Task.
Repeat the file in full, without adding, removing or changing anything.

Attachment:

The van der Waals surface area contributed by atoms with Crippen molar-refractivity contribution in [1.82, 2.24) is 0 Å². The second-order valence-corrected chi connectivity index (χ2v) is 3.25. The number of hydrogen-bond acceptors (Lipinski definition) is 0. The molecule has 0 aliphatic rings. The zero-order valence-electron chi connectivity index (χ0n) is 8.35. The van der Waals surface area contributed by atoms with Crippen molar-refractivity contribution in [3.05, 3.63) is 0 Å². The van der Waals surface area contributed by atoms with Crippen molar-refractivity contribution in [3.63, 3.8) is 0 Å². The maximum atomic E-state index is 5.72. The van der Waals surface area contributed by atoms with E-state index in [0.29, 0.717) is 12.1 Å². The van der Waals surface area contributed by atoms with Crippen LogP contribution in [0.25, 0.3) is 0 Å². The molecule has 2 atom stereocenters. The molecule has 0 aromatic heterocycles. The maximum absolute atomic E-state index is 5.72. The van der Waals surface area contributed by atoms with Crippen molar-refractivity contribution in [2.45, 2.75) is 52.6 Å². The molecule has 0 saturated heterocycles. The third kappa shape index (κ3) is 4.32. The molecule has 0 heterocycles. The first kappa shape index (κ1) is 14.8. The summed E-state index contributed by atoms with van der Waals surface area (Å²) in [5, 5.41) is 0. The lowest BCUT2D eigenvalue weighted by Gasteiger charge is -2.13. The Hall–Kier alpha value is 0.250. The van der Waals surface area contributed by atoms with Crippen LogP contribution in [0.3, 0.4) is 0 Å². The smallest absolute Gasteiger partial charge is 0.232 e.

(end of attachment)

The van der Waals surface area contributed by atoms with Crippen molar-refractivity contribution in [1.82, 2.24) is 0 Å². The second-order valence-corrected chi connectivity index (χ2v) is 3.25. The number of hydrogen-bond acceptors (Lipinski definition) is 0. The molecule has 0 aliphatic rings. The zero-order valence-electron chi connectivity index (χ0n) is 8.35. The van der Waals surface area contributed by atoms with Crippen molar-refractivity contribution in [3.05, 3.63) is 0 Å². The van der Waals surface area contributed by atoms with Crippen molar-refractivity contribution in [3.63, 3.8) is 0 Å². The maximum atomic E-state index is 5.72. The van der Waals surface area contributed by atoms with E-state index in [0.29, 0.717) is 12.1 Å². The van der Waals surface area contributed by atoms with Crippen LogP contribution in [0.25, 0.3) is 0 Å². The molecule has 2 atom stereocenters. The molecule has 0 aromatic heterocycles. The maximum absolute atomic E-state index is 5.72. The van der Waals surface area contributed by atoms with Crippen molar-refractivity contribution in [2.45, 2.75) is 52.6 Å². The molecule has 0 saturated heterocycles. The third kappa shape index (κ3) is 4.32. The molecule has 0 heterocycles. The first kappa shape index (κ1) is 14.8. The summed E-state index contributed by atoms with van der Waals surface area (Å²) in [5, 5.41) is 0. The lowest BCUT2D eigenvalue weighted by Gasteiger charge is -2.13. The Hall–Kier alpha value is 0.250. The van der Waals surface area contributed by atoms with Crippen LogP contribution in [0.3, 0.4) is 0 Å². The smallest absolute Gasteiger partial charge is 0.232 e.